Garcia and another former independent distributor, 68 year-old Miguel Calderon, a Waukegan resident who is originally from El Salvador, submitted a request for the attorney general’s office to conduct an investigation shortly after Wednesday’s press conference.
Their efforts are backed by national and local Latino advocacy organizations, such as the Waukegan council of the League of United Latin American Citizens (LULAC) and the Illinois Hispanic Chamber of Commerce.
“It is not fair for us to stand by while Latino families are victimized and their hard-earned money taken by Herbalife’s predatory business practices,” LULAC of Waukegan wrote in a letter to Madigan in November.
“Herbalife is actively recruiting and misleading Latinos in this get-rich-quick scheme,” said Julie Contreras, president of LULAC of Waukegan, who attended Wednesday’s press conference. “Many people enter thinking its an entrepreneurial opportunity, but at the end the rug is pulled out from underneath them and it leaves them broke.”
Distributors purchase products from the company and can profit from selling them to their own customers at an escalated price. Profits can also be generated through additional commissions based on sales by distributors they’ve recruited to the company.
According to a 2012 Herbalife earnings statement for independent distributors in the U.S., 73 percent buy in to the business only to receive a discounted price on its products. Some 29 percent of sellers have recruited others to become Herbalife distributors, and a whopping 88 percent only earned income from their product sales and did not receive a payment from the company.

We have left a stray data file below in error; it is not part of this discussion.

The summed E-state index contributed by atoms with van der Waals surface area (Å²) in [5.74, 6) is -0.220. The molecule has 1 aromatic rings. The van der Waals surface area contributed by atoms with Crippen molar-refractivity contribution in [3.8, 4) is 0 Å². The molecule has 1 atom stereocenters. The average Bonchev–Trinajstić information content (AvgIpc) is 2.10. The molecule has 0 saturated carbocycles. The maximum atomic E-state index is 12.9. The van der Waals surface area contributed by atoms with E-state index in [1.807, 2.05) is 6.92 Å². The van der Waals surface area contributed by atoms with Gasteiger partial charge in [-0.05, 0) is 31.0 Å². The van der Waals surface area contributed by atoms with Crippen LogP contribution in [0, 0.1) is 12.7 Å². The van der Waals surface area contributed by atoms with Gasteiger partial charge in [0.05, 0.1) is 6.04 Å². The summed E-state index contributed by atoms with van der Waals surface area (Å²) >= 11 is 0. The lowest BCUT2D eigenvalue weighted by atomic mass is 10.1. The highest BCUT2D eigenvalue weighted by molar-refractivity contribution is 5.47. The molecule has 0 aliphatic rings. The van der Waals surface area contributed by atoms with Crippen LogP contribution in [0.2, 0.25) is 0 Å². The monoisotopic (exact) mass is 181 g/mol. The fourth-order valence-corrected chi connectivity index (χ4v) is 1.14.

Garcia said he lost money because he was never in a position to recruit a new distributor and he claims the person who enlisted him to the company pressured him to reach certain inventory benchmarks each month.
Under the threat of expulsion from the company and being forced to accept a total loss, Garcia alleges he was bullied into purchasing new products every month regardless of whether he had sold his old merchandise.
Although Herbalife has a repurchase of inventory policy, Garcia also claims his recruiter told him the company does not buy back or exchange any products.